Image by Apic / Getty Images. When designing the first Macintosh computer, Steve Jobs remembered his calligraphy course at Reed College and built it all into the Mac. "It was the first computer with beautiful typography," said Jobs. (original image)
Image by Courtesy of Special Collections, Eric V. Hauser Memorial Library, Reed College. Robert Palladino taught for 15 years and briefly continued Reynolds' calligraphy course at Reed College. He had Jobs as a student and the two worked together years later on Greek letters. Jobs also introduced him to the Apple mouse. (original image)
Image by Bruce Forster Dorling Kindersley / Newscom. Jobs gave some credit for his success to the calligraphy course he took as an undergraduate at Reed College located in Portland, Oregon. (original image)
Image by Fred Wilson / Reed College. Jobs returning to Reed College to accept the Vollum Award in 1991. The award was created to recognize exceptional achievement of a member of the scientific and technical community. (original image)
Jobs and Calligraphy
Jobs entered Reed in 1972 and dropped out after six months. But he continued to audit classes for another year, while sleeping on the floor of friends’ rooms, collecting Coke bottles for survival money and getting free meals at the local Hare Krishna temple. The most inspiring classes were calligraphy. As Jobs recalled in his 2005 Stanford commencement address:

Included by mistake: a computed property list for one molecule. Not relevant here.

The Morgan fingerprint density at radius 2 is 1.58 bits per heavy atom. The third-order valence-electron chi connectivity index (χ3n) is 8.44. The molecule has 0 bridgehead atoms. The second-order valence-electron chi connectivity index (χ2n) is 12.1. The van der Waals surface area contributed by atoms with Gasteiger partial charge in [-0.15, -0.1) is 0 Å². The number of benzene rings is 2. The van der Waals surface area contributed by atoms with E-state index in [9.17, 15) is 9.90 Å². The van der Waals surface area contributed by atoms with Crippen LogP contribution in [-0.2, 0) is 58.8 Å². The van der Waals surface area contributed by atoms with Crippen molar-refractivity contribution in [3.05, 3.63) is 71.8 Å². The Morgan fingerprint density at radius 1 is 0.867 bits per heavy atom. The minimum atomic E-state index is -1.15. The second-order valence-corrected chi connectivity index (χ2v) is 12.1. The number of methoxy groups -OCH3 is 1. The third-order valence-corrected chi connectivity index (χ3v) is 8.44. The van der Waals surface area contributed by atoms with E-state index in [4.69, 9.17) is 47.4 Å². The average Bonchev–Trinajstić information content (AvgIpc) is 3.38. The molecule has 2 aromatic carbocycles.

“Reed College at that time offered perhaps the best calligraphy instruction in the country. … I learned about serif and san serif typefaces, about varying the amount of space between different letter combinations, about what makes great typography great. It was beautiful, historical, artistically subtle in a way that science can’t capture, and I found it fascinating.”
“None of this had even a hope of any practical application in my life. But ten years later, when we were designing the first Macintosh computer, it all came back to me. And we designed it all into the Mac. It was the first computer with beautiful typography.”
From this statement, it’s clear that the stylish graphics we now take for granted on computers might never have taken hold without the calligraphy class. Indeed, Jobs made comments about this many times. For some reason, it’s a thing in which he took particular pride. But I’d like to propose that what Jobs learned from studying calligraphy went deeper than nice typography.